A new statutory residence test that comes into effect on 6 April 2013 will have significant implications for people considering moving to or from the UK.
From the start of the 2013-14 tax year, under the automatic overseas test, an individual will now automatically achieve non-resident status if they have been non-resident in the UK for the last three tax years and spend 45 days or less in the UK in the current tax year. The limit drops to 15 days if they have been resident in the UK for one or more of the last three tax years.
People who work overseas full-time, do not spend more than 90 days in the UK and work here for 30 days or less will also be considered non-resident.
If these criteria do not apply, under the automatic residence test an individual will automatically be considered resident if they spend at least 183 days in the UK, have a home here or work full-time in the UK.
Should neither the automatic overseas or automatic residence test decide the person’s status, the sufficient ties test compares the number of connecting factors with the number of days spent in the UK to establish residential status.
Different numbers of ties are required for arrivers (someone not resident in the UK in each of the three previous tax years) than for leavers (resident in the UK in one or more of the previous three years).
The specified ties are UK resident family, accommodation, substantive UK employment, presence for 90 days or more in previous two tax years, and (for leavers only) more (or the same) days in the UK than any other single country.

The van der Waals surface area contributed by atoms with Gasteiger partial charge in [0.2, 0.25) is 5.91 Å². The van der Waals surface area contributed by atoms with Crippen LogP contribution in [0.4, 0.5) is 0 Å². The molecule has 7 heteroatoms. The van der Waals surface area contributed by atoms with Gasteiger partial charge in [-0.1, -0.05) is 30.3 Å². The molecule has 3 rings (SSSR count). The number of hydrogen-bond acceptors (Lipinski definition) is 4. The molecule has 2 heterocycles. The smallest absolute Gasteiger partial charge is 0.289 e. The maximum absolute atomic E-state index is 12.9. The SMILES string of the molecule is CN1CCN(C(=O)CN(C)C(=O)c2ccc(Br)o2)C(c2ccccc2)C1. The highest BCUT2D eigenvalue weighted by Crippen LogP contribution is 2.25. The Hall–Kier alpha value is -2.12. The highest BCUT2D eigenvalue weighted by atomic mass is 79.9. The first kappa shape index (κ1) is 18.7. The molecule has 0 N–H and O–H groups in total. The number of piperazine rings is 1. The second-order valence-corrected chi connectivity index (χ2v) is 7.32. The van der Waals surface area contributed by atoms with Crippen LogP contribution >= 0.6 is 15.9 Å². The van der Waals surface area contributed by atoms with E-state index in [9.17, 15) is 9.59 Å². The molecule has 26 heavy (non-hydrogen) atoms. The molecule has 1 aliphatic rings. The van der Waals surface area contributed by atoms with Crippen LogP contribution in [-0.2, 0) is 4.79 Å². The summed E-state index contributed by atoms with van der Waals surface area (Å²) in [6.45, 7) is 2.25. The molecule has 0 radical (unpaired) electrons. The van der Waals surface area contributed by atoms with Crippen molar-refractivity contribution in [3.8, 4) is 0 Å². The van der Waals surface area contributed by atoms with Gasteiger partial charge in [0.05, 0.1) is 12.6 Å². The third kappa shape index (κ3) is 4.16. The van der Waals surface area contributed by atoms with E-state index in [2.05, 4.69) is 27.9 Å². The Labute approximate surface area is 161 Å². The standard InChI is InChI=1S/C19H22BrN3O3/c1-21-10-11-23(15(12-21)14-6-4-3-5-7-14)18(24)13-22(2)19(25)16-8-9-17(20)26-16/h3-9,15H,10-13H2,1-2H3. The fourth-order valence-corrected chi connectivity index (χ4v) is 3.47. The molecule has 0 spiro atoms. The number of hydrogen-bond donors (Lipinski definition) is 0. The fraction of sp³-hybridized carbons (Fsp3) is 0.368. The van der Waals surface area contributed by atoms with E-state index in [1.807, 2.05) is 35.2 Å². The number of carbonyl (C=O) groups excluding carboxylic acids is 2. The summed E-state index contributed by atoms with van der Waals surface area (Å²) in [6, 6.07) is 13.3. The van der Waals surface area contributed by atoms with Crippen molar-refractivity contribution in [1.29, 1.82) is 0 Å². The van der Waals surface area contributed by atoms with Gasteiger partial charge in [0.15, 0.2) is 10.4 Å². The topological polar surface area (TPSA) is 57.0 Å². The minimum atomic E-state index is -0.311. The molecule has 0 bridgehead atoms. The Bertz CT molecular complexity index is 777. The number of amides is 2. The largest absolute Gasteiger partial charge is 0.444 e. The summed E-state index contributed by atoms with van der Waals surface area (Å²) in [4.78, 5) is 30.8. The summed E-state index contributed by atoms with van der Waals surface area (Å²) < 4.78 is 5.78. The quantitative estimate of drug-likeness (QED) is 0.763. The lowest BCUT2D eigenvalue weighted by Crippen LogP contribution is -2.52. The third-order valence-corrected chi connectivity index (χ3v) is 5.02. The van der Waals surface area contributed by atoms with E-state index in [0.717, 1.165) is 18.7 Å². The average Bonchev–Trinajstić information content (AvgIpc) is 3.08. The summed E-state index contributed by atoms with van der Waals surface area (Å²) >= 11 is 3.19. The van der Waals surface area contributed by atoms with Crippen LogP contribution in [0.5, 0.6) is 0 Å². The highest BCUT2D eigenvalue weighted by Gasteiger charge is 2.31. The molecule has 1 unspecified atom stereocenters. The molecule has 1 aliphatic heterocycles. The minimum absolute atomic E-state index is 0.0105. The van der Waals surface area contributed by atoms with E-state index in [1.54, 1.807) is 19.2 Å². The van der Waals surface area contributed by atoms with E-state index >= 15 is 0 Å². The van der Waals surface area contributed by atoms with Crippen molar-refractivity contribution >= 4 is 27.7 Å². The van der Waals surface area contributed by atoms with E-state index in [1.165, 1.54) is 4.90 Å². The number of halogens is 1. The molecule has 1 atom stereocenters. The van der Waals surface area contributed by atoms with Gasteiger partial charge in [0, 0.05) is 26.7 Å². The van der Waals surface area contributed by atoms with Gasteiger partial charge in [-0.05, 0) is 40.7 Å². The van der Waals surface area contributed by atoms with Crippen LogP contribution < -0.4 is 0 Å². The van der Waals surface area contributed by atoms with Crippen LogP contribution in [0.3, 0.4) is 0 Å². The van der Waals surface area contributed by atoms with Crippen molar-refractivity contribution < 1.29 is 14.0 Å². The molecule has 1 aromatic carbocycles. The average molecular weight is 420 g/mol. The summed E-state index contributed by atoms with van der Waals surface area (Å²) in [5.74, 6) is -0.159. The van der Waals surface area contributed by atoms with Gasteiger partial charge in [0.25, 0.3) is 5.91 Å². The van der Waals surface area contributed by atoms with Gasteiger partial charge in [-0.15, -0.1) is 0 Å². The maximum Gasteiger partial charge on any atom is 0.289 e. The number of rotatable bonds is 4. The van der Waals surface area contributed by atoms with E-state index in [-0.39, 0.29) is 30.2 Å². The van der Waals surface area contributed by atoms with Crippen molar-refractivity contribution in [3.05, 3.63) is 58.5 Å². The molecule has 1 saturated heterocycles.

Internationally mobile individuals will need to consider their residence position in light of the new statutory residence test and may need to make changes to ensure they are operating within the new rules. Relevant factors include the amount of time spent in the UK in the current tax year.
It will also be important to keep detailed records of time spent in the UK, even for just part of a day. If they are in the UK at midnight, they will be deemed to have been in the UK for that day.
Alongside the new residence tests, an annual residential property charge will apply to residential properties worth more than £2 million that are owned by non-natural persons from April, with a liability for capital gains tax also arising when such property is disposed of.
The annual tax charge is set to be between £15,000 and £140,000, dependent on the value of the property on 1st April 2012 or the acquisition cost if purchased after that date.
At Milsted Langdon, our international tax team can help you make sense of the new rules regarding residency and ensure you meet your obligations to the taxman. For further information, please contact us.
Link: Statutory residence test guidance
Link: Annual residential property tax